Yeah. That’ll Happen

I’ve been catching up on my Rogan podcasts and caught up to one with Michio Kaku, a real scienceguy. Sort of. You see him everywhere, but mostly on Discovery and that sort of thing.

Lots of pie-in-the-sky futurist stuff that Rogan eats up with a fork and spoon.

The got to talking about alien life and Kaku went through the levels (as he sees it) of civilization advance – Stage 1, 2 3. Stage 1 being cool things like exoskeletons for paraplegics and whatnot. Stage 3 being Star Wars. Says by the turn of the century, we’ll hit stage 1 heading to stage 2.

Uh huh.

Has he noticed the up-and-coming generations? They eat tide pods, think there are dozens of genders, and can’t tell you what a woman is.

Hate to tell him, we can very well go backwards.

I’m sure Romans during their peak were thinking big thoughts of where they’d be in a hundred years, what with a form of central heating and indoor plumbing and whatnot.

They did an excavation and revealed a typical well-to-do Roman house. There was evidence of campfires in the great hall. When they did a dating on it they figured two generations is all it took for the knowledge to evaporate. One generation creates it. The next maintains it. The one after uses it, but doesn’t know how it works but can’t fix it, and the one after can’t make it work and lights a fire in the middle of the floor instead.

Wasn’t too long after that they were living in hovels like barbarians.

In his book “After America” Mark Steyn riffed a lot on H.G. Wells time machine book, using it as a vehicle to explain how civilization was changing. He posited that our pace of change slowed as time went on.

Consider; If you launched someone from 1900 to 1960, they’d be stunned – Nearly everyone has indoor plumbing, many have air conditioning, refrigerators, central heat. The cars are huge and streamlined, there’s Jet travel. Many have radios and TVs. By the end of the decade we went to the moon.

Go forward another sixty years, to 2020. Where’s all the cool stuff? Yeah, we have computers and iPhones. We have the interwebs, where P.J. O’Rourke lamented allows any idiot to connect to any other idiot – at light speed.

BTW I’m typing this sitting in a house that was built in 1962. Sure it was refurbished, but it’s essentially the same. And, I might add, built far better, with better materials than the ones they are building now.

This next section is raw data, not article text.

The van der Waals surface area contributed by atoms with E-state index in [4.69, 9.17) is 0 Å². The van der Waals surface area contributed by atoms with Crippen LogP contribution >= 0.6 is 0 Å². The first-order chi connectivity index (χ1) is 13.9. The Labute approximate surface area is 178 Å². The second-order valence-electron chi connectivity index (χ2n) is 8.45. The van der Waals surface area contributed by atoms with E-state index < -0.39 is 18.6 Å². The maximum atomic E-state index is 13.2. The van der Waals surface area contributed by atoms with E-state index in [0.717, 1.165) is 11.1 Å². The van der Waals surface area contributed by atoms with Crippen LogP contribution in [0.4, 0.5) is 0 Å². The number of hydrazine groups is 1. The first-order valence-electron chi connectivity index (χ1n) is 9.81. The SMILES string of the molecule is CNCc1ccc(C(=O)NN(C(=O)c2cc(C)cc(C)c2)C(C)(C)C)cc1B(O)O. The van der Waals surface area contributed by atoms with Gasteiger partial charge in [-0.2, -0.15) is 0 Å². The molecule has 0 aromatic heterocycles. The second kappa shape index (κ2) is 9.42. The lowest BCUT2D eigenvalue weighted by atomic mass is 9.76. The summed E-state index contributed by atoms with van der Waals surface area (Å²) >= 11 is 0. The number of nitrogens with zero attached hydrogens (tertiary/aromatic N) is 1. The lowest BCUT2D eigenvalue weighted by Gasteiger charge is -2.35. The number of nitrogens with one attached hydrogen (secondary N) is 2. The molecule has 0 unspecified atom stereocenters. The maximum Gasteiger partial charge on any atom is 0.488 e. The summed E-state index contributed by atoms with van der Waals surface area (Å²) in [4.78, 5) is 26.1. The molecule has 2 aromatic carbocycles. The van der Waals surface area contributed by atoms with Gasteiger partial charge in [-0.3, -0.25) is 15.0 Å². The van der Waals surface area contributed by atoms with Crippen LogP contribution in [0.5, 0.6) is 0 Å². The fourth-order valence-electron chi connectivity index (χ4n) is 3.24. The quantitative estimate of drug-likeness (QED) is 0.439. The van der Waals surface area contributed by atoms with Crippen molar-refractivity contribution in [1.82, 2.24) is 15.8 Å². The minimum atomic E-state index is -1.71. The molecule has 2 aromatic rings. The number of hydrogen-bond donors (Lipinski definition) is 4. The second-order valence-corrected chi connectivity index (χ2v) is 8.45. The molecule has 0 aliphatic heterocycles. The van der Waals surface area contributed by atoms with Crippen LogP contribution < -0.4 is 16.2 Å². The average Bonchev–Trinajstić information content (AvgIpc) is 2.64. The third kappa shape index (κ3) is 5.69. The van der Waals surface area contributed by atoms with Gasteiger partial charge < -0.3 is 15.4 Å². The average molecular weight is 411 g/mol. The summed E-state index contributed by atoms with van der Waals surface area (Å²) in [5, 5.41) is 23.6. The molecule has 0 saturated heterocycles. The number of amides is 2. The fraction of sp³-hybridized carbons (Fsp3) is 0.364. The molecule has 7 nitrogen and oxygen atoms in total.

Cars have gotten better. More reliable, but way smaller. Nearly everyone has plumbing, AC/Heat, a fridge. Maybe our rockets are better, but we couldn’t get back to the moon if we tried. We’ve only improved on what was there. Nothing new has been created really.

That said our money is worth what? 4% of what it was worth in 1900?

Look at a picture of a street scene in any city. Notice how people are dressed. We’d look our best in public. Now? yeah.

How about education?

I started Kindergarten in 1969. When I graduated from a parochial school 8th grade, I was two years, at least, ahead of my public school peers and ahead of many college graduates today. Same when I left high school, except that in High School, we had vocational classes – shop, electronics, auto shop, typing, home economics, bookeeping. I left there with enough of a skillset to simply start working. A lot of my friend did. Had a friend that did auto shop. Never went to college. He owns two gas station/service centers now.

So I’m not as sanguine about the future. I think we’re going backwards.

My kids know how to fix plumbing, at least remedially. If I’m still around, so will the grandkids.

After that?

They’re on their own.

One thought on “Yeah. That’ll Happen

  1. I’ve been saying this for the last 20 years. There are not enough ‘thinkers’n’doers’ coming up to keep the whole edifice from toppling over.
    The PTB got what the wanted, dumbed down, obedient drones. The problem as all of us are going to discover too late, is you need more than drones to keep even 20th century tech running.
    Enjoy Antibiotics and Flush toilets while you can. Because there is no way they are going to survive the next 50-75 years.


Comments are closed.